The novel opens with eighteen year old Korobi Roy's engagement to Rajat Bose. Korobi has been raised by her grandmother, Sarojini and her grandfather, Bimal Prasad Roy, of whom Korobi is very fond. Korobi's grandparents raised her after her mother Anu died during childbirth. Her father had died only months earlier in a car accident.
Korobi has always secretly desired that her mother would appear to her. Such apparitions are considered an omen of impending disaster. The night before her big engagement party, Korobi has a dream in which her mother appears to her. She cannot speak but insistently points to the ocean with the setting sun. Korobi understands that her mother wishes her to travel across the ocean to find something and when she awakes, she knows she must find out what the dream means.
Korobi has only known Rajat for a mere three months, after meeting him at a party. Rajat had just broken up with Sonia, a girl who is rich and well connected. Korobi is quite different from Sonia who leads the life of a wealthy party girl. She comes from a traditional family and has led a protected life, having been sent to a boarding school.
After the engagement ceremony, Korobi is stunned to hear her grandfather ask the Boses to agree to have Rajat and Korobi marry in three months. The Boses agree to this, but Korobi is furious with her beloved grandfather for not asking her first. They quarrel with both of them saying things they regret and Korobi leaves for the big engagement dinner. Later on that evening, her grandfather has a heart attack and dies.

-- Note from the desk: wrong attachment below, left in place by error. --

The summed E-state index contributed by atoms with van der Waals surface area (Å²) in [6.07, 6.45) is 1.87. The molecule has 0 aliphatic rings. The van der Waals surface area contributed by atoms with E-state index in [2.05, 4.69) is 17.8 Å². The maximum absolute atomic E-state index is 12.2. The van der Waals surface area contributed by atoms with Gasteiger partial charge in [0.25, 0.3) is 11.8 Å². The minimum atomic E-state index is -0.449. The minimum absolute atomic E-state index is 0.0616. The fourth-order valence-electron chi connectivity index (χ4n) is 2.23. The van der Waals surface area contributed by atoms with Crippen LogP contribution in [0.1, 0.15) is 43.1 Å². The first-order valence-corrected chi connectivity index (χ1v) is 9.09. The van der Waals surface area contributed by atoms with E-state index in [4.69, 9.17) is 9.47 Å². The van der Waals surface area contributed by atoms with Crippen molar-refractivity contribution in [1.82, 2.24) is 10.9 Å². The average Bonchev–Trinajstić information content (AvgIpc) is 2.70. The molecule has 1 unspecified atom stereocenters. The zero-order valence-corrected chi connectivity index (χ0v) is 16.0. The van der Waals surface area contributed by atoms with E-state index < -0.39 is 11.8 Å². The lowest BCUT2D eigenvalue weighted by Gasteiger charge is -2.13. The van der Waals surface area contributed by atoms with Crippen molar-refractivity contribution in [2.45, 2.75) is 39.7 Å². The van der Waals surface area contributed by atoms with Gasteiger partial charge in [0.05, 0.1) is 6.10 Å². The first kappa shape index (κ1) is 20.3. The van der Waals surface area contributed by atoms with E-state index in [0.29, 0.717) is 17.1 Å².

The death of Bimal causes great grief to both Sarojini and Korobi. When Korobi accuses her grandmother of not having loved Bimal, Sarojini tells her that she has never been forced to keep family secrets as she has done. She then reveals to Korobi the truth about her mother and father.
This unexpected revelation turns Korobi's world upside down because she now believes that she must go to America to find her father. She feels this is the message her mother was attempting to impart to her in her dream. But going to America will have real personal repercussions for Korobi, Rajat and his family, as well as for Sarojini.
It turns out that both families are doing poorly financially. For the Bose family, they are counting on the financial backing of an important Indian politican, Mr. Bhattacharya, for their failing art gallery in New York. When Korobi visits Rajat's mother to explain to her why she must go to America, her future mother-in-law explains just how important Mr. Bhattacharya is to her family's failing gallery business. His constituents are very traditional, frowning on those who marry outside the Hindu faith as Korobi's mother did and now as Rajat will be doing, since Korobi is half American. Rajat's mother, Maman advises Korobi against going to America to find her father, to marry her son quickly and then everything will blow over. They will still have the financial backing they so desperately need.